Roblin, Andrew
March 1989
Prevention;Mar89, Vol. 41 Issue 3, p49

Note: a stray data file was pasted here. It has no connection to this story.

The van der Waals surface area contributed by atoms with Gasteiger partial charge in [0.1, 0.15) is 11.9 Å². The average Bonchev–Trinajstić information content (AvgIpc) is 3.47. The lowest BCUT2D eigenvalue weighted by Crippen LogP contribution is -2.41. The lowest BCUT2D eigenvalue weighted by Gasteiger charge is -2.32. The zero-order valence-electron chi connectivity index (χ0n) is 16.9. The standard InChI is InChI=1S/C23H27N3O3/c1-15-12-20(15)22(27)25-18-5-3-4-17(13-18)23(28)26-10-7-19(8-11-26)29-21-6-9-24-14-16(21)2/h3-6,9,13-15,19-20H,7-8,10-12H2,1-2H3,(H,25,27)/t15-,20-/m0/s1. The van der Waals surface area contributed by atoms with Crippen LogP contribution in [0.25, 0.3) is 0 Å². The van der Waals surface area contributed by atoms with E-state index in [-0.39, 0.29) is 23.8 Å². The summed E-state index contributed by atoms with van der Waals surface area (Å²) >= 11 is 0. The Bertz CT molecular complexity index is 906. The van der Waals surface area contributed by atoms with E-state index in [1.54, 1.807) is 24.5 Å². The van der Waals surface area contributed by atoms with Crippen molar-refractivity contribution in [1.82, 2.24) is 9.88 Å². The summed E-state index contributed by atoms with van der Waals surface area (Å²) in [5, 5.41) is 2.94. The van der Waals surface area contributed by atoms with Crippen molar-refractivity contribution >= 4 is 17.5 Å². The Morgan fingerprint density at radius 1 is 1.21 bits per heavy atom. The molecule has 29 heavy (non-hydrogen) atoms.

This article presents fifteen hypothetical situations in which the AIDS virus cannot be transmitted. First, sharing an elevator with one--or even a dozen--AIDS patients. Second, sharing a Perrier or pizza with someone who is not infected. This article notes that the AIDS virus is rarely found in saliva. Third, shaking hands with or hugging an infected person. This article notes that the virus is not found in sweat or on skin. Fourth, being sneezed on or coughed on by an AIDS patient. Fifth, sitting on a toilet seat, even if the person who used it was infected. Sixth, swimming in a pool or soaking in a hot tub, even if someone else in the water is infected. Seventh, kissing an infected person on the cheek or lips. Eighth, eating in a restaurant, even if the chef is infected. Ninth, donating blood. Tenth, being bitten by mosquitoes or other insects. Eleventh, one cannot get AIDS from the hepatitis-B vaccine or gamma-globulin shot. Twelfth, one cannot get AIDS from pets and other nonhuman animals, even those infected with AIDS-like diseases. Thirteenth, working or going to school with someone who has AIDS. Fourteenth, visiting an infected person's home. Fifteenth, having sex with someone who is not infected. INSET: The three known ways you can get AIDS; Sex safety.;The true risk.


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